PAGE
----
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The United States gave the green light to companies to invest in Burma including in oil and gas, in its broadest and most controversial easing yet of sanctions on the former pariah.
Hours after the arrival in Burma of Derek Mitchell, the first US ambassador in two decades, President Barack Obama announced the latest gesture in recognition of reforms in a nation dominated by the military since 1962.
“Today, the United States is easing restrictions to allow US companies to responsibly do business in Burma,” Obama said in a statement.
“President Thein Sein, Aung San Suu Kyi and the people of Burma continue to make significant progress along the path to democracy, and the government has continued to make important economic and political reforms.”
US companies have been pressing the Obama administration to end restrictions on investment, fearing they will lose out to European and Asian competitors that already enjoy access to the potentially lucrative economy.
But Obama’s move marks a rare divergence from Suu Kyi, Burma’s Nobel Peace Prize-winning opposition leader, who has warned foreign firms not to form partnerships with the state-owned Myanma Oil and Gas Enterprise, or MOGE.
Suu Kyi, who spent years under house arrest but won a seat in parliament since the reforms, said on a recent tour of Europe that MOGE needed first to sign up to international standards such as the IMF code on transparency.
Under the new rules, US companies will have the right to enter into business with MOGE but must notify the State Department within 60 days.
All US companies that invest more than $500,000 in Burma will be required to file reports to the State Department each year that show their consideration for human rights, workers’ rights and the environment.
In an interview with the Financial Times, Thein Sein said it was “extremely important that sanctions be lifted… to make possible the sort of trade and investments that this country desperately needs at this time.”
The administration’s decision nevertheless came under fire from human rights activists, who until recently had largely supported the US engagement with Burma.
Human Rights Watch said that the reporting requirements were not enough, and that the United States should have insisted on reforms in governance and human rights before opening up investment.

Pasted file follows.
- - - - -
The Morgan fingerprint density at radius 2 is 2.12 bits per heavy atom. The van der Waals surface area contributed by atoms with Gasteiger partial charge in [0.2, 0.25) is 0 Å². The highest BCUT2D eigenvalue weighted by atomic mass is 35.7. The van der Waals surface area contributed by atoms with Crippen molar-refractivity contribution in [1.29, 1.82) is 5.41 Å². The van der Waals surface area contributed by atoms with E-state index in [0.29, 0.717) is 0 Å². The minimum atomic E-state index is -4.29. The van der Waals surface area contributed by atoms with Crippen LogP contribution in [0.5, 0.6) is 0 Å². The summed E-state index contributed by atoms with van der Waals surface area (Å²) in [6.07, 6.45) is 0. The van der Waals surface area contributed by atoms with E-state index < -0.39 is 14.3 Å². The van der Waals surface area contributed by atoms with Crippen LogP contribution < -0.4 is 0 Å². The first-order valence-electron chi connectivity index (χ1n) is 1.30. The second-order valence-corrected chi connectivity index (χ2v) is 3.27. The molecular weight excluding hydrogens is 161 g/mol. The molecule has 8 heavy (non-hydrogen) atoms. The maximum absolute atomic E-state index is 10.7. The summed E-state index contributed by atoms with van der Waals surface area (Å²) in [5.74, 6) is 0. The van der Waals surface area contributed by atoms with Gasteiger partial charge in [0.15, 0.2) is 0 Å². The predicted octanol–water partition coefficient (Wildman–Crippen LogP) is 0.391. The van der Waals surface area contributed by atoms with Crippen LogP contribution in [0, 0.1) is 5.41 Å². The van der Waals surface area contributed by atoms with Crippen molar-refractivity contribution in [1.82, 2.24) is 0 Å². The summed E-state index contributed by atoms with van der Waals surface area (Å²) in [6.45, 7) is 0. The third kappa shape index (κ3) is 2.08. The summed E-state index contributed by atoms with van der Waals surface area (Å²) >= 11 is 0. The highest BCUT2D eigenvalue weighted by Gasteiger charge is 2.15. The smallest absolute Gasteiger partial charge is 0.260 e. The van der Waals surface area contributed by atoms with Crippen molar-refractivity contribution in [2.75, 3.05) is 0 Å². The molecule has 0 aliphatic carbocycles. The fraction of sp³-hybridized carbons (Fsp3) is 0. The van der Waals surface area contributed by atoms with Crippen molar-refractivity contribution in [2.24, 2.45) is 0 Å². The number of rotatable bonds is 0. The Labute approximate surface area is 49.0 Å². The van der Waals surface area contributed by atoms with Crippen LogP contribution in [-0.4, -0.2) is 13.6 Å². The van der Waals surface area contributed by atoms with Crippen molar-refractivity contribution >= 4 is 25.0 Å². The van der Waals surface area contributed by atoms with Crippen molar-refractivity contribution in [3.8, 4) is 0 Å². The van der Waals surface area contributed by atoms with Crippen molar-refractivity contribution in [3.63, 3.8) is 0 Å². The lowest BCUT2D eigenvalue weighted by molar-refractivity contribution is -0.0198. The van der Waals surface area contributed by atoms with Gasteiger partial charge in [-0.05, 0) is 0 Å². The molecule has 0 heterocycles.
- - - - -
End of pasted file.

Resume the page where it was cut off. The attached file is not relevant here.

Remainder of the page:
“By allowing deals with Burma’s state-owned oil company, the US looks like it caved to industry pressure and undercut Aung San Suu Kyi and others in Burma who are promoting government accountability,” said Arvind Ganesan, the group’s director for business and human rights.
Aung Din, a former political prisoner who heads the US Campaign for Burma pressure group, said Obama was rewarding institutions behind the serious human rights violations in a country torn by decades of conflict.
“I am sure Obama will be appreciated by the Burmese generals, cronies and US corporations, but not by the people of Burma,” he said.
But Jim Webb, a senator from Obama’s Democratic Party who has championed engagement with Burma, said the move would “incentivize positive conduct” and called on the administration to go further by ending a ban on imports.
Obama voiced concern about the role of the military and said that the United States would continue to ban investment in companies owned by the defense ministry or armed groups.
“This order is a clear message to Burmese government and military officials: those individuals who continue to engage in abusive, corrupt, or destabilizing behavior going forward will not reap the rewards of reform,” he said.
Obama also issued sanctions on Burma’s Directorate of Defense Industries over its agreement in 2008 with North Korea on missile development.
The relationship between Burma and North Korea has long been murky. South Korean President Lee Myung-Bak said after a visit to Burma in May that he won a promise to refrain from military cooperation with the North.
Burma’s parliament is considering a new investment law and a series of other measures aimed at liberalizing the economy, which was left in tatters by decades of mismanagement, cronyism and isolation under the junta.
Mitchell, a veteran US policymaker on Asia, arrived Wednesday as the first US ambassador to Burma since the then junta’s violent crackdown on pro-democracy protests in 1988.
Obama made the announcement as Secretary of State Hillary Clinton, who paid a historic visit to Burma in December, landed in Cambodia for talks with Southeast Asian nations.
Two other senior US officials, Robert Hormats and Francisco Sanchez, plan to hold talks this weekend in Burma on stepping up trade.